What do Velcro, penicillin, the microwave and Coca-Cola have in common? They were all discovered by accident. While most accidents are best avoided, some can turn out to be pretty awesome. Take wine for instance, one of the oldest drinks known to mankind.
It’s believed wine was first created around 6000 years ago, when native yeasts stuck to grapes stored in containers, turning the sugars in the grapes into alcohol.
The art of wine making has since been refined by vignerons across the globe and is now a staple at the dinner table, particularly here in Australia. In fact, we’re the world’s fourth largest exporter of wine, and 30 million glasses of our local juice are consumed every day around the world.
Although wine’s initial discovery may have been a fluke, our wine research is anything but.
For more than 50 years, our brightest minds have been studying the ins and outs of this brilliant beverage to help transform the Aussie wine industry into what it is today. Here are just a few things we’ve achieved so far:
Red or white?
We were one of two teams to pinpoint the genetic difference between red and white grapes. Before these discoveries, it was unknown how red berries mutated thousands of years ago to give us white grapes. While this might not seem like a big deal, it means breeders can now predict whether seedlings will grow up to have red or white berries.
To ensure we had the right genes responsible, we switched on, or ‘overexpressed’, one of the red colour genes everywhere in the plant. These genes require a partner protein to create the red colour, and surprisingly this partner protein exists everywhere in the grapevine – which meant even the roots turned red!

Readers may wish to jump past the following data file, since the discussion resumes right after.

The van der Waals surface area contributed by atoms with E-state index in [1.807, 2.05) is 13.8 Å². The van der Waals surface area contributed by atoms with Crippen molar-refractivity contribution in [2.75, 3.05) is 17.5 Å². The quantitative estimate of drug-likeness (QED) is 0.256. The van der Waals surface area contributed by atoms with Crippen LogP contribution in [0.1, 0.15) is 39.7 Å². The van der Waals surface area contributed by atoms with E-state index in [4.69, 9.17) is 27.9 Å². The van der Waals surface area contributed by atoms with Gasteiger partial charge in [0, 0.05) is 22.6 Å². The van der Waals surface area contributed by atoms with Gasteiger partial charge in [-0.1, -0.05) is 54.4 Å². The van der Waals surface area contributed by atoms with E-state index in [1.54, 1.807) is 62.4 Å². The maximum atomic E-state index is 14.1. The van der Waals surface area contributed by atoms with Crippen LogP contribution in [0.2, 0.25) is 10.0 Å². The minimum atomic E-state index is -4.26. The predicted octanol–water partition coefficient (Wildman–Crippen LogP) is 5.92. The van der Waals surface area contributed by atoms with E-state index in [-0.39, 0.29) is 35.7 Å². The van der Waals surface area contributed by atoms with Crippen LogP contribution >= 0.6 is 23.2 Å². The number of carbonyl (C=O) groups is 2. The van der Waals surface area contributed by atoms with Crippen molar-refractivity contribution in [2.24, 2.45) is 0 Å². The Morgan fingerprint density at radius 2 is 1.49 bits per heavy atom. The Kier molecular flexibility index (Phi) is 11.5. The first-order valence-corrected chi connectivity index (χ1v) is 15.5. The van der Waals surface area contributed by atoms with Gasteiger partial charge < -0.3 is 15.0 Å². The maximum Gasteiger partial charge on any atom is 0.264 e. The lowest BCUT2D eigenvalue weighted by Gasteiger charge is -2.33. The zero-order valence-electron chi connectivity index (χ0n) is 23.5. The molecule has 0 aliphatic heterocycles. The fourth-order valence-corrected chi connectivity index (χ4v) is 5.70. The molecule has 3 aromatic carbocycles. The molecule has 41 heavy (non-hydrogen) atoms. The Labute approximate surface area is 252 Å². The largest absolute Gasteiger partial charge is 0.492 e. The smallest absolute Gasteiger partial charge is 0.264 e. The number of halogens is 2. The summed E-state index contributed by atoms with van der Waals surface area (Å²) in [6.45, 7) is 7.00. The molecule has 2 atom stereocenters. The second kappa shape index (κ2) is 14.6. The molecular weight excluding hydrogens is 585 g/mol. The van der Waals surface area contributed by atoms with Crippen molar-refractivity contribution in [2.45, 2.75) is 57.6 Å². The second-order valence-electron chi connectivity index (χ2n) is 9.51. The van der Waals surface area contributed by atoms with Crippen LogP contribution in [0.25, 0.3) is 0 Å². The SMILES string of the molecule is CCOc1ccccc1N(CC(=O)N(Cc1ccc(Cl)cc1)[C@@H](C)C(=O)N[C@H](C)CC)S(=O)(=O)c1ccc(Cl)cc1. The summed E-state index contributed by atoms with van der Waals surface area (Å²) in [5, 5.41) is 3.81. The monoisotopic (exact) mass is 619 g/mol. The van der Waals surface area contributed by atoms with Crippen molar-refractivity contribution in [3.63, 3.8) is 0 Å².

True blue reds
In Australia, most wines grapes are of French origin, but there are significant differences between the Australian and French growing environments. For almost 40 years we’ve been working with the Australian wine industry to develop vines better suited to the Australian environment, with some outstanding successes.
Take Brown Brothers’ Tarrango for instance, a light, zesty red that’s established a niche in domestic and export markets. This wine was made with our own unique grapes that are a cross between a Portuguese variety and Sultana.
Three other varieties, Tyrian, Rubienne and Ciena, have also made it onto the shelves, with more alternative wine varieties in development.
Faster, smarter breeding
It usually takes years of breeding and testing to create a new grape variety – but not anymore.
We’ve been able to speed up the breeding process of new vine varieties after discovering a dwarfing gene in grapevines. Using this gene our researchers created mini grapevines, or ‘microvines’, that open the door to faster, smarter breeding of vines with desired characteristics like disease resistance.
Our team has already used this technique to breed grapevines that are resistant to powdery and downy mildew, diseases that cost the Australian viticulture industry millions of dollars each year.
By speeding up gene discovery, the microvine can help us identify the genes responsible for traits such as berry colour and flavour compounds, which would allow us to create novel, disease-resistant varieties with desirable aroma and flavour characteristics.
So here’s to accidental discoveries – and solid research. We’d be high and dry be without them.
May 2014 is Aussie Wine Month, a month-long celebration of Australian wine. Head to Wine Australia for more details.
19th May 2014 at 7:21 pm
Great to hear that vines suited to our climate are being developed. Of course, the test is in the tasting. A quick look at Dan Murphy’s shows Bally & Bally Two Fat Ladies Dolce with Tyrian including Tyrian grapes is a sweet red, and Brown Brothers Cienna is another sweet red with low alcohol but no luck with the other varieties.
16th May 2014 at 3:00 pm